It is well known to material scientists that glass under compression demonstrates significant strength over glass with neutral stress or glass in tension. Placing the SLG in compression in the application of a flat panel display apparatus would be an obvious answer. Implementation of stressing procedures to place the display panel and the Backplane in compression using SLG rods as a spacing component results in tension on the the SLG rods. Component failure is transfered from the display panel or the Backplane to the rods. Use of alternate material such as Invar or other metals results in further stress on the glass frit.

An unobvious improvement occurs when the material selected for the spacing component has controlled expansion properties that vary slightly from SLG during the cooling cycle. It is know that vitrified ceramic material can exhibit CTC over ranges similar to SLG, but precise control over the composition has been difficult. Given the variations in CTC of SLG, those skilled in the art have rejected the use of ceramics in flat panel display apparatus applications in favor of SLG components.

It is a feature of this invention that a novel formulation of a ceramic material used in the spacing components of a flat panel display apparatus permits precise adjustment of the CTC of the spacing component to hold the SLG components in compression of a range of 200 to 800 psi.

FIG. 2 is a plot of compressive strain of two exemplar SLG Display Panels, 0.38″ and 0.13″, as a function of MgO content of a hypothetical ceramic spacing component. FIG. 3 is a plot of compressive strain of the same two exemplar SLG Display Panels as a function of SiO2. The relationship seen in both plots is substantially linear, providing an accurate and useful tool for selecting the composition of the ceramic material for the amount of SLG Display Panel compression required.

The preferred compositions of the ceramic materials, designated as “SL7 Oxide,” “SL8 Oxide,” and “SL9 Oxide” are shown contrasted with fosterite and steatite as used in the prior art.

Preferred Compositions of Ceramic Collars (percentage by weight)

Components Fosterite SL7 Oxide SL8 Oxide SL9 Oxide Steatite
SiO2  39% 47.2%  48.6%  50.0%  60.2% 
MgO  53% 44.8%  43.4%  42.0%  31.8% 
BaCO3 5.0% 5.0% 5.0% 5.0% 5.0%
Al2O3 1.7% 1.7% 1.7% 1.7% 1.7%
Fe2O3 0.8% 0.8% 0.8% 0.8% 0.8%
CaO 0.4% 0.4% 0.4% 0.4% 0.4%
Ball Clay 0.1% 0.1% 0.1% 0.1% 0.1%

As stated earlier, there is a deliberate CTC mismatch created by the ceramic collar, used as the spacing component, and the Display Panel. The mismatch causes the spacing component to hold the Display Panel in compression at the desired level of strain as created by the composition of the ceramic, the primary contituents being the proportions of MgO and SiO2 as determined by FIG. 2 and FIG. 3 respectively.

Between the spacing component and the Display Panel and again between the spacing component and the Backplane devirtitfied solder glass is used to cement these components to the spacing component. Typically the CTC chosen for the formula of the devirtitfied solder glass is chosen intermediate between that of the spacing component and the component to be bonded.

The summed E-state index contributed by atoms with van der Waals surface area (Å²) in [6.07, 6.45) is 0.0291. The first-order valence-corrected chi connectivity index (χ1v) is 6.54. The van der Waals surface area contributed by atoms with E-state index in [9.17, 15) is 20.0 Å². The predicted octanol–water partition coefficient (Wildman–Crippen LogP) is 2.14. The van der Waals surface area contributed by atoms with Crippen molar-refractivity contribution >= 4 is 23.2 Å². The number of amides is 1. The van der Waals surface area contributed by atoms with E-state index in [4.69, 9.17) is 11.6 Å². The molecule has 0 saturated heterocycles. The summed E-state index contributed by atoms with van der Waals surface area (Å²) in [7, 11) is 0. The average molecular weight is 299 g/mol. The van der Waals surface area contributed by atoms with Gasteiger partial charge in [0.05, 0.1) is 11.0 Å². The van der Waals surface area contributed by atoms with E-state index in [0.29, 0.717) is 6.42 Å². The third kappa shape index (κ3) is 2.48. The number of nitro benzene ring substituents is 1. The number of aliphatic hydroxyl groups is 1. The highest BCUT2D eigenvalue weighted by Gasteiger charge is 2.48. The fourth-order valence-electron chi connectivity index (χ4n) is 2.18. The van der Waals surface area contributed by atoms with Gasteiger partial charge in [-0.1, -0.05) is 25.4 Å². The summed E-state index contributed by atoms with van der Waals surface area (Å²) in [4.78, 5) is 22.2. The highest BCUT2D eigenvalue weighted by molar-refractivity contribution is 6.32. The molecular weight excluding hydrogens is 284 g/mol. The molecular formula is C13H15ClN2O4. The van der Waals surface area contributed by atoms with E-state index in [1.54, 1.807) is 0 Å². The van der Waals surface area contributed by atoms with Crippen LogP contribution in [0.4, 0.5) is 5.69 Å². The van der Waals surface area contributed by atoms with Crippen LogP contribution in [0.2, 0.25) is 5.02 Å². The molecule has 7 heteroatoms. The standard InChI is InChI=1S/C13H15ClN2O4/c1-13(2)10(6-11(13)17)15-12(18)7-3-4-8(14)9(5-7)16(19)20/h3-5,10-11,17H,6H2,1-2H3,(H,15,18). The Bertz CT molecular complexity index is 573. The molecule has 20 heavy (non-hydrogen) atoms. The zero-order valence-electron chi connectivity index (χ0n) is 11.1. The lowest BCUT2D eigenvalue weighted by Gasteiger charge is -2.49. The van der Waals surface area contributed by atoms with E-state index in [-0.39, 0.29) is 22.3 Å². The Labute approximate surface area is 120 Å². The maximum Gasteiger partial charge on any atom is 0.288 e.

While a particular embodiment of the invention has been shown and described, it will be readily apparent to those skilled in the art that changes and modifications may be made in the inventive means without departing from the invention in its broader aspects, and therefore, the aim of the appended claims is to cover all such changes and modifications as fall within the scope of the invention.

Claims (4)

We claim:
1. A flat panel display apparatus comprising:
a) a display panel on the front face of said display apparatus, said display panel having an inner surface with a target area for receiving a cathodoluminescent screen, said display panel being composed of a glass having a predetermined coefficient of thermal contraction; and
b) a backplane on the rear of said display apparatus, said backplane having an inner surface reflective to electrons, said backplane being composed of a glass having a predetermined coefficient of thermal contraction; and
c) a spacing component secured to the inner surfaces of said display panel and said backplane by devitrified solder glass, said spacing component forming a sealed envelope within said apparatus, said spacing component having a net coefficient of thermal contraction which is lower than said predetermined coefficients of thermal contraction of said display panel and said backplane such that after devitrification of said solder glass at an elevated temperature to affix said spacing component to said display panel and said backplane, and subsequent cool-down, said display panel and said backplane are placed under predetermined significant compression.
2. The flat panel display apparatus of claim 1, wherein the envelope formed is evacuated.